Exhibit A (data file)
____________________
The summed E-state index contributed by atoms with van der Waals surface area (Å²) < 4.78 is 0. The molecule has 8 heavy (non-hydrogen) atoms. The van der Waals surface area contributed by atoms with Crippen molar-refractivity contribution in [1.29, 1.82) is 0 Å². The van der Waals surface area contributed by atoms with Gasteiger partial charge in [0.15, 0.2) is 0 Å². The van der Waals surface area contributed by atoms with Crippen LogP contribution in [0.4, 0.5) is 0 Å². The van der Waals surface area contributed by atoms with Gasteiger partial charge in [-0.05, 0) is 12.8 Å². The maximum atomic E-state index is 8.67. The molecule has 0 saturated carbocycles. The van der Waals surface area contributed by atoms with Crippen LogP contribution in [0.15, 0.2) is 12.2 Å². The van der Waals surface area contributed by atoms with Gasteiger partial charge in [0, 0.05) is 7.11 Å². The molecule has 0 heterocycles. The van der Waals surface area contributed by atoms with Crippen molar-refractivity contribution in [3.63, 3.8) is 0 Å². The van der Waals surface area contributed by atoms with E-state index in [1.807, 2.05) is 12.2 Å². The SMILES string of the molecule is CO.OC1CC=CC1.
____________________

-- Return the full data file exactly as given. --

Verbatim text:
The summed E-state index contributed by atoms with van der Waals surface area (Å²) < 4.78 is 0. The molecule has 8 heavy (non-hydrogen) atoms. The van der Waals surface area contributed by atoms with Crippen molar-refractivity contribution in [1.29, 1.82) is 0 Å². The van der Waals surface area contributed by atoms with Gasteiger partial charge in [0.15, 0.2) is 0 Å². The van der Waals surface area contributed by atoms with Crippen LogP contribution in [0.4, 0.5) is 0 Å². The van der Waals surface area contributed by atoms with Gasteiger partial charge in [-0.05, 0) is 12.8 Å². The maximum atomic E-state index is 8.67. The molecule has 0 saturated carbocycles. The van der Waals surface area contributed by atoms with Crippen LogP contribution in [0.15, 0.2) is 12.2 Å². The van der Waals surface area contributed by atoms with Gasteiger partial charge in [0, 0.05) is 7.11 Å². The molecule has 0 heterocycles. The van der Waals surface area contributed by atoms with Crippen molar-refractivity contribution in [3.63, 3.8) is 0 Å². The van der Waals surface area contributed by atoms with E-state index in [1.807, 2.05) is 12.2 Å². The SMILES string of the molecule is CO.OC1CC=CC1.